Many people experience the system that occurs when a body consumes alcohol, but few understand the elements and interconnections that connect ingestion with drunken effects.
When alcohol enters the body, it goes to the stomach. Unlike other foods and beverages, however, alcohol enters the bloodstream through the stomach wall. This interconnection (alcohol –> bloodstream) can be affected by a few variables. One is the temperature of the alcoholic beverage. Warmer beverages enter the bloodstream rapidly, while colder beverages enter the bloodstream slower. Additionally, concentrated alcohol (such as hard liquors not mixed with non-alcoholic beverages), can irritate the stomach lining. The stomach lining responds by creating a mucous-y protective layer which slows down the absorption of alcohol through the stomach lining. The amount of food in the stomach can also affect this process.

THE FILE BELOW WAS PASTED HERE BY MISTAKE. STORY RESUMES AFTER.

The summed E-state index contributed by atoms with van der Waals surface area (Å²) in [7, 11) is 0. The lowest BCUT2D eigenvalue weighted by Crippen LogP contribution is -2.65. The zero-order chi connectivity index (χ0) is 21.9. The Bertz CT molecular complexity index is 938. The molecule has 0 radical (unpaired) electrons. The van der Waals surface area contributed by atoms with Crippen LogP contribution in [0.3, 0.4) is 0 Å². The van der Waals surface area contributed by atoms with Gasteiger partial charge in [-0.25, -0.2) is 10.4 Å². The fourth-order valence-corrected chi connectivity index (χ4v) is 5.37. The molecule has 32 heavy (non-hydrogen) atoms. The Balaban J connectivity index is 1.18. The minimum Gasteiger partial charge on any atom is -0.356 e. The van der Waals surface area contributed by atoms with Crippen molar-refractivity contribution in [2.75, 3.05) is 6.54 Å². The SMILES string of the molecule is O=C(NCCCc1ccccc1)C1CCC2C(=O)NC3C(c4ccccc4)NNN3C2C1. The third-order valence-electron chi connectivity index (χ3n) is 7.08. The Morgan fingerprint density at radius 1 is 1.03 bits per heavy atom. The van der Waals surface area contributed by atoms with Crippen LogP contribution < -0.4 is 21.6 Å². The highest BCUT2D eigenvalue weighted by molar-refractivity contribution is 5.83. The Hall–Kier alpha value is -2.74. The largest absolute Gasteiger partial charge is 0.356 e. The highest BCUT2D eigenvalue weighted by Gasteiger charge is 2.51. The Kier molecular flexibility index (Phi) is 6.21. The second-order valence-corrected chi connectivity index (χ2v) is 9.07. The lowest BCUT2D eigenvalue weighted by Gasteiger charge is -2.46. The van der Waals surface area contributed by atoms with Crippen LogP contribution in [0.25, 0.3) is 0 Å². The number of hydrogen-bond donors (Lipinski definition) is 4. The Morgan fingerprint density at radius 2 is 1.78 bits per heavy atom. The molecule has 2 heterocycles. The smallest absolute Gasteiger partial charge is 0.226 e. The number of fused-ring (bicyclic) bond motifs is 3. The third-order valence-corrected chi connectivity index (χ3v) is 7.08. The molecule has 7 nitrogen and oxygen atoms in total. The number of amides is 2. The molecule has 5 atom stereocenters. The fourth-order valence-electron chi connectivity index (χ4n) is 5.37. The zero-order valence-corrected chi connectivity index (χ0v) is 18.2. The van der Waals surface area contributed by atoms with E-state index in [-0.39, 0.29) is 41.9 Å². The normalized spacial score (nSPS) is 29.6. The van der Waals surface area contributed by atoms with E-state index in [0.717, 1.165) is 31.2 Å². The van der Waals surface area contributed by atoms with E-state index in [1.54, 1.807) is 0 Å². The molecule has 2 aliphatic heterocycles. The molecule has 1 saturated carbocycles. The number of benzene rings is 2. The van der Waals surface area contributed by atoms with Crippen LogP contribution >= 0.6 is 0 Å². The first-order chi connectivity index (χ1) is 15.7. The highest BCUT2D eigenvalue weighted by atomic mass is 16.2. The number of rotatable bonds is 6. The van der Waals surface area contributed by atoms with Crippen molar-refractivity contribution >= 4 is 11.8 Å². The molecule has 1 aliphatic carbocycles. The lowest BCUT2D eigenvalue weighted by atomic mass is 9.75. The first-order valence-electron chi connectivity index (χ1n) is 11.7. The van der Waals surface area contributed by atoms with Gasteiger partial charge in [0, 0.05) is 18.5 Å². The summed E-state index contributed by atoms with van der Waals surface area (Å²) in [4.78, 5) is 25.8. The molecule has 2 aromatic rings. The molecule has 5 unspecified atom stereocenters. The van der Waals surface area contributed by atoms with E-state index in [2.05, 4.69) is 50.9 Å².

Once in the bloodstream, alcohol dilutes itself depending on water volume. This can be affected by, most obviously, the amount of water in a body. However, it is also the reason that men’s and women’s bodies are affected differently by alcohol consumption. Women’s bodies contain more fat tissue than muscle tissue compared to men’s bodies. Because muscle tissue contains more water than fat tissue, men’s bodies dilute alcohol more efficiently than women’s bodies.
Then, alcohol travels to vital organs. Its effects are most pronounced on organs which contain a large water volume. The brain has a large water volume, which is why people feel “drunk” after consuming alcohol. The liver also has a large water volume, which is why alcohol consumption is connected to liver problems.